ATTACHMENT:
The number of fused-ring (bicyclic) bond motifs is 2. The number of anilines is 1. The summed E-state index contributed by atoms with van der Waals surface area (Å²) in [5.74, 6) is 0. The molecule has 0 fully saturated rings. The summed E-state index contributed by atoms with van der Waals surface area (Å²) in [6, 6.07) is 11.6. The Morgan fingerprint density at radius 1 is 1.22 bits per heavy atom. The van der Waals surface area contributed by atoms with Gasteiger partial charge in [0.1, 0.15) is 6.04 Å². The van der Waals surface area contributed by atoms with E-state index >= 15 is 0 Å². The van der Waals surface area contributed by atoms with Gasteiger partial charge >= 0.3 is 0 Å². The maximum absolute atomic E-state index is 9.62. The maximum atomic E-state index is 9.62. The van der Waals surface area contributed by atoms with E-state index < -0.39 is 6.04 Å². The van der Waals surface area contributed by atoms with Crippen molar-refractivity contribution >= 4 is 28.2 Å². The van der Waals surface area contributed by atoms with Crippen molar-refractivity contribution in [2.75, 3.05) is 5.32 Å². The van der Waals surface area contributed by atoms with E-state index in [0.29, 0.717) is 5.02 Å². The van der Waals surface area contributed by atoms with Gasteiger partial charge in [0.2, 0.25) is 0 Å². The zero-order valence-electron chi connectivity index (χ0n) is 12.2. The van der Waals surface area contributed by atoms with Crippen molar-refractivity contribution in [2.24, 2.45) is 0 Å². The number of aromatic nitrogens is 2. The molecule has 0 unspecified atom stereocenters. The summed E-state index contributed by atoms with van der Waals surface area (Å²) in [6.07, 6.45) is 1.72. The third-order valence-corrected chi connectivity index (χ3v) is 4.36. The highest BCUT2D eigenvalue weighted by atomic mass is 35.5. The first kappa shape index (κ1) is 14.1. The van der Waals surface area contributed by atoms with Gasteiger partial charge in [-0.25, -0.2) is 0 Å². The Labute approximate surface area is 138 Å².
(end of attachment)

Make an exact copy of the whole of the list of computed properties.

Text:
The number of fused-ring (bicyclic) bond motifs is 2. The number of anilines is 1. The summed E-state index contributed by atoms with van der Waals surface area (Å²) in [5.74, 6) is 0. The molecule has 0 fully saturated rings. The summed E-state index contributed by atoms with van der Waals surface area (Å²) in [6, 6.07) is 11.6. The Morgan fingerprint density at radius 1 is 1.22 bits per heavy atom. The van der Waals surface area contributed by atoms with Gasteiger partial charge in [0.1, 0.15) is 6.04 Å². The van der Waals surface area contributed by atoms with E-state index >= 15 is 0 Å². The van der Waals surface area contributed by atoms with Gasteiger partial charge >= 0.3 is 0 Å². The maximum absolute atomic E-state index is 9.62. The maximum atomic E-state index is 9.62. The van der Waals surface area contributed by atoms with E-state index < -0.39 is 6.04 Å². The van der Waals surface area contributed by atoms with Crippen molar-refractivity contribution >= 4 is 28.2 Å². The van der Waals surface area contributed by atoms with Crippen molar-refractivity contribution in [2.75, 3.05) is 5.32 Å². The van der Waals surface area contributed by atoms with E-state index in [0.29, 0.717) is 5.02 Å². The van der Waals surface area contributed by atoms with Gasteiger partial charge in [0.2, 0.25) is 0 Å². The zero-order valence-electron chi connectivity index (χ0n) is 12.2. The van der Waals surface area contributed by atoms with Crippen molar-refractivity contribution in [2.24, 2.45) is 0 Å². The number of aromatic nitrogens is 2. The molecule has 0 unspecified atom stereocenters. The summed E-state index contributed by atoms with van der Waals surface area (Å²) in [6.07, 6.45) is 1.72. The third-order valence-corrected chi connectivity index (χ3v) is 4.36. The highest BCUT2D eigenvalue weighted by atomic mass is 35.5. The first kappa shape index (κ1) is 14.1. The van der Waals surface area contributed by atoms with Gasteiger partial charge in [-0.25, -0.2) is 0 Å². The Labute approximate surface area is 138 Å².